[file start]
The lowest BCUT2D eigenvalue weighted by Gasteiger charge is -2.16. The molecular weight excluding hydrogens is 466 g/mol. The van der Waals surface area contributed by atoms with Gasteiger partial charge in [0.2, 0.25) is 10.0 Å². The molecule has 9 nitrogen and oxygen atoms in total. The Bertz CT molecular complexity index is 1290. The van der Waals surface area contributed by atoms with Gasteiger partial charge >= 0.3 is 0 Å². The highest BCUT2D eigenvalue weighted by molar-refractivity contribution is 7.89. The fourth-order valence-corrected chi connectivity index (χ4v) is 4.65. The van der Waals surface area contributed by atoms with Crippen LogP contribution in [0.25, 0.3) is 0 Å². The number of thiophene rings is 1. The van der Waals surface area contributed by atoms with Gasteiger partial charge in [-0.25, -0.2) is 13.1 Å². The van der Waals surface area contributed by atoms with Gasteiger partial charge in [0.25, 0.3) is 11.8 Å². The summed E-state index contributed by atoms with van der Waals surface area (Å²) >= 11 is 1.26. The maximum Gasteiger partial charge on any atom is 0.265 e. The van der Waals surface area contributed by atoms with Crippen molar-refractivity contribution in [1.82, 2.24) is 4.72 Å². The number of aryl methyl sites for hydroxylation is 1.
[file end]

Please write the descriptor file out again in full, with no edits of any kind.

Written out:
The lowest BCUT2D eigenvalue weighted by Gasteiger charge is -2.16. The molecular weight excluding hydrogens is 466 g/mol. The van der Waals surface area contributed by atoms with Gasteiger partial charge in [0.2, 0.25) is 10.0 Å². The molecule has 9 nitrogen and oxygen atoms in total. The Bertz CT molecular complexity index is 1290. The van der Waals surface area contributed by atoms with Gasteiger partial charge >= 0.3 is 0 Å². The highest BCUT2D eigenvalue weighted by molar-refractivity contribution is 7.89. The fourth-order valence-corrected chi connectivity index (χ4v) is 4.65. The van der Waals surface area contributed by atoms with Crippen LogP contribution in [0.25, 0.3) is 0 Å². The number of thiophene rings is 1. The van der Waals surface area contributed by atoms with Gasteiger partial charge in [-0.25, -0.2) is 13.1 Å². The van der Waals surface area contributed by atoms with Gasteiger partial charge in [0.25, 0.3) is 11.8 Å². The summed E-state index contributed by atoms with van der Waals surface area (Å²) >= 11 is 1.26. The maximum Gasteiger partial charge on any atom is 0.265 e. The van der Waals surface area contributed by atoms with Crippen molar-refractivity contribution in [1.82, 2.24) is 4.72 Å². The number of aryl methyl sites for hydroxylation is 1.